Councillors from across Melbourne’s south east have called on Government to support their communities to take urgent action to protect them from the impacts of climate change.
Councillor Michael Whelan (pictured), who is the South East Councils Climate Change Alliance chair and Deputy Mayor of Bass Coast Shire Council said that governments and communities must acknowledge the threat of climate change is “right here and right now”.
“The IPCC’s recent Sixth Assessment report presents an absolutely frightening picture of what the future holds for us, for our children and grandchildren and generations to come. The impacts and costs are only going to worsen,” Cr Whelan said.
“With Australia’s land areas having increased in temperatures by 1.40C, communities are already experiencing devastating impacts resulting from these temperature increases. Every municipality in the south east of Melbourne has a story to tell about how increasingly intense heat, bushfire, rainfall, storm surge and drought hurt their communities, particularly the vulnerable.”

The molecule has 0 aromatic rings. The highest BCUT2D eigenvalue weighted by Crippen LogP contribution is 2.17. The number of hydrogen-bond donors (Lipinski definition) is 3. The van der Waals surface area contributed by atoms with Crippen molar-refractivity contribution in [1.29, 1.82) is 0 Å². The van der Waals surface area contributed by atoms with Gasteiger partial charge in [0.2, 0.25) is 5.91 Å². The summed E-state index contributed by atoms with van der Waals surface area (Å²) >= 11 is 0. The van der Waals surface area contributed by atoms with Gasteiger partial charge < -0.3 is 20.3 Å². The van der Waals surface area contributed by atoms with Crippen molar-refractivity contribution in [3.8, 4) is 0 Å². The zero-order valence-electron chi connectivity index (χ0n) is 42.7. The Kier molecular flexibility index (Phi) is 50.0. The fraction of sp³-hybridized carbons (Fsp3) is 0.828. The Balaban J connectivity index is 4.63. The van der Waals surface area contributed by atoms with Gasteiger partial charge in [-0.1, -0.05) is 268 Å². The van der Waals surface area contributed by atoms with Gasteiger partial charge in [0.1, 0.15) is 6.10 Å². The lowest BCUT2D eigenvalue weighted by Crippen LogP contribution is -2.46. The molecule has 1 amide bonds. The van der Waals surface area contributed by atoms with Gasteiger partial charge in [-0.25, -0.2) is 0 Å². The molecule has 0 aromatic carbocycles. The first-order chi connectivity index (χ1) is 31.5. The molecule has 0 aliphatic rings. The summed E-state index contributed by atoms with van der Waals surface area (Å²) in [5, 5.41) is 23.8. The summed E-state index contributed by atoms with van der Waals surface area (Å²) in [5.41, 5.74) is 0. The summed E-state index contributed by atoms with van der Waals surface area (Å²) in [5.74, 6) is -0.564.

He said local government and the communities they represent were at the frontline of dealing with climate change impacts, but says they are the least resourced to address the problems.
“It is past time to get serious on this issue, our beaches are disappearing, the Brighton bathing boxes are being shored up with sandbags, beaches are being replaced by rock walls, valuable buildings are being damaged by storm surge events and bayside drainage is no longer coping with rainfall events.”
“Science says that to have any hope of keeping global temperatures to 1.50C above preindustrial temperatures, we must stop using fossil fuels and rapidly deploy renewable energy and energy efficiency. We need to invest in technologies that remove carbon from the atmosphere. We wait at our peril.”
“Local government needs urgent financial assistance to enable them to invest in infrastructure that will protect communities from climate impacts.”
“All levels of government must work together to accelerate this transition ensuring our economic well-being and making sure vulnerable members of our community are protected.”
The CAG also lamented the “distraction from urgent and effective climate response” that the COVID-19 pandemic has caused.
“The devastating bushfires of 2019/2020 should have been met with shock and awe however have been overshadowed by the more evident, acute threat of COVID-19. We must not lose focus on climate change, a chronic threat, even as we finally forge our way forward into a COVID-normal world.”
“When it comes to human health and well-being, and good governance, our current response to this climate emergency falls woefully short,” Cr Whelan said.